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No. 59 (June 1967)
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The Colour of Our Country

Shall the lily scorn the rose where it blows, richly red? Shall the rose in profusion trammel the lily, or itself he eaten back with a canker deep within its heart?

Have we a colour problem in New Zealand? Indeed we have a problem. How unnatural the garden that has no problem, no need for an adaptation of soil and climate, of tending and pruning, or nurturing and weeding. But does our problem include the specific one of colour or do we use the colour-problem as an easy alibi for neglecting our true responsibilities, so that we tend to adopt a laissezfaire attitude towards our gardens.

The Great Gardener has set them side by side, the fair-skinned and the dark; one temperamentally austere, rigid within a pattern of tradition that stems from 19th century England, from Puritan and Christian, from rules and regulations, from factories and financiers; the other flowing free, graced by the rich symbolism of primeval forces.

Cultivated and cherished they will grow side by side, complementary in colour, wise with the wisdom of the west, permeated by the poetry of Polynesia.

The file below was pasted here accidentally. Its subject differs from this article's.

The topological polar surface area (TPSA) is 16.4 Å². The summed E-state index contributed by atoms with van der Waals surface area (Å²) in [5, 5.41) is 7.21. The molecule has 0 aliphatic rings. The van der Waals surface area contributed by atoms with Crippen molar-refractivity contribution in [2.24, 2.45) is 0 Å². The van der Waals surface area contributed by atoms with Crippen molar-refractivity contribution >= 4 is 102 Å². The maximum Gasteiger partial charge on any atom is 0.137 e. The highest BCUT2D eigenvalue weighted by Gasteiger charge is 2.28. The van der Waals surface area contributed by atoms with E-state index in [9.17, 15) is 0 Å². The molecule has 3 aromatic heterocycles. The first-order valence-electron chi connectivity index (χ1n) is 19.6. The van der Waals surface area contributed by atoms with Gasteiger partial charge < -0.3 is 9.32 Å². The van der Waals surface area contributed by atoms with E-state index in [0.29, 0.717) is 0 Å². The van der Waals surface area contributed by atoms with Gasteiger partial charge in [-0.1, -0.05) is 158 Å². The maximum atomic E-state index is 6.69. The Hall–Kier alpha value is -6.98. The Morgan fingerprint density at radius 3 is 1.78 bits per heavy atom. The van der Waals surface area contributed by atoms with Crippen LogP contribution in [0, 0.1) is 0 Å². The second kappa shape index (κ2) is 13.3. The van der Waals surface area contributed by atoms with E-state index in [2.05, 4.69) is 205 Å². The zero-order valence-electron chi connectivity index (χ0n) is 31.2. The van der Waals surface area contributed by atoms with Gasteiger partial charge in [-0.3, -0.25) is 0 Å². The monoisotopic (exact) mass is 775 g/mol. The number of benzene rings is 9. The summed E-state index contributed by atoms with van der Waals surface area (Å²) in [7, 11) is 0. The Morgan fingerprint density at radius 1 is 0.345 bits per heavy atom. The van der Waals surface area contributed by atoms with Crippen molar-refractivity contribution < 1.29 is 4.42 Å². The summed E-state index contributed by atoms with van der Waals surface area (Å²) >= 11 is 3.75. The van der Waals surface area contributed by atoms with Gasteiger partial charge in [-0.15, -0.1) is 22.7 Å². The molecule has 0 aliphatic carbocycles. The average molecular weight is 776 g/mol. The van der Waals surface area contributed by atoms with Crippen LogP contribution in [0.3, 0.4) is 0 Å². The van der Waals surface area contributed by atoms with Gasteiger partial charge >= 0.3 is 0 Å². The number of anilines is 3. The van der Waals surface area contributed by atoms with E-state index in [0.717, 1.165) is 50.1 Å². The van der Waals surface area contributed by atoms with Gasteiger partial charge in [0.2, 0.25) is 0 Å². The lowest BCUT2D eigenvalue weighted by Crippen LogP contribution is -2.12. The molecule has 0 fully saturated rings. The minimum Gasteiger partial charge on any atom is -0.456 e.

But who shall tend them, who shall guide them? Who search the problem and seek its solution?

In the past the dignity and courage of the Maori warriors forced the white settlers to acknowledge that here was no uncouth primitive but a race of people of moral stature that commanded respect; and beyond the selfishness and greed and the enmity of the Pakeha there shone the light of justice, truthfulness and duty which inspired the confidence of the Maori and so tolerance was born from mutual appreciation.

Isolated from comparative communities, the establishment of harmony proceded unhindered in its new-born pattern within these Pacific islands. From time to time adjustments were urged, argued and amicably arranged. Life slipped easily, slowly by, the daily adaptations of living being unconsciously absorbed by both Pakeha and Maori.

Then suddenly, in a threat to their mutual homeland, dark skinned and fair, they stood steadfastly side by side. Twice they were called to test their loyalties, twice they responded.

But a breach had been made in the protecting walls of the garden. The occasional pest of the past was superseded by an avalanche of mud that has besmirched the lily and clogged the rose.

Even the Pakeha, conditioned by inherent training to adjusting quickly to changing patterns of life has had difficulty in maintaining his standards; has, in too many instances, been overwhelmed by the speed and mechanisation of the daily rhythm, by the wealth and abundancy of a synthetic society and by the overthrow of old behaviour patterns.

The Maori, still moving gently, with dignity, towards the older standards, has been caught ruthlessly and violently between two opposing worlds.

Centuries have been telescoped into two generations; there has been no time to clear back the weeds, to prune the rose or rescue the lily. The barbaric and the primitive are rising to oust the orderliness, the stateliness and perhaps the too extensive rigidity of a former age.